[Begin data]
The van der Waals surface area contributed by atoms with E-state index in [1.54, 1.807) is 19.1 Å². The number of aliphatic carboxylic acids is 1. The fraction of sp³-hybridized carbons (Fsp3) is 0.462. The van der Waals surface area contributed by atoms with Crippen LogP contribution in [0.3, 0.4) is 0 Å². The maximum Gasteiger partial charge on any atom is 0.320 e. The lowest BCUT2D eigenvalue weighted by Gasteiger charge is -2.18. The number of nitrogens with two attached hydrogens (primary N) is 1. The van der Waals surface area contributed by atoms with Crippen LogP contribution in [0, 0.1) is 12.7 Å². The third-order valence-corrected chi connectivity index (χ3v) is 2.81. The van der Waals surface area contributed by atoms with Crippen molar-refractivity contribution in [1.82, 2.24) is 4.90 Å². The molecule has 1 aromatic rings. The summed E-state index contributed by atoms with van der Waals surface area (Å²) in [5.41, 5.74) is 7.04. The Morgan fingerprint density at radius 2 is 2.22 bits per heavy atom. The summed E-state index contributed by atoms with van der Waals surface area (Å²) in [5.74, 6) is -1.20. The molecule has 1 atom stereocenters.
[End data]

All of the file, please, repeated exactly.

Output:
The van der Waals surface area contributed by atoms with E-state index in [1.54, 1.807) is 19.1 Å². The number of aliphatic carboxylic acids is 1. The fraction of sp³-hybridized carbons (Fsp3) is 0.462. The van der Waals surface area contributed by atoms with Crippen LogP contribution in [0.3, 0.4) is 0 Å². The maximum Gasteiger partial charge on any atom is 0.320 e. The lowest BCUT2D eigenvalue weighted by Gasteiger charge is -2.18. The number of nitrogens with two attached hydrogens (primary N) is 1. The van der Waals surface area contributed by atoms with Crippen LogP contribution in [0, 0.1) is 12.7 Å². The third-order valence-corrected chi connectivity index (χ3v) is 2.81. The van der Waals surface area contributed by atoms with Crippen molar-refractivity contribution in [1.82, 2.24) is 4.90 Å². The molecule has 1 aromatic rings. The summed E-state index contributed by atoms with van der Waals surface area (Å²) in [5.41, 5.74) is 7.04. The Morgan fingerprint density at radius 2 is 2.22 bits per heavy atom. The summed E-state index contributed by atoms with van der Waals surface area (Å²) in [5.74, 6) is -1.20. The molecule has 1 atom stereocenters.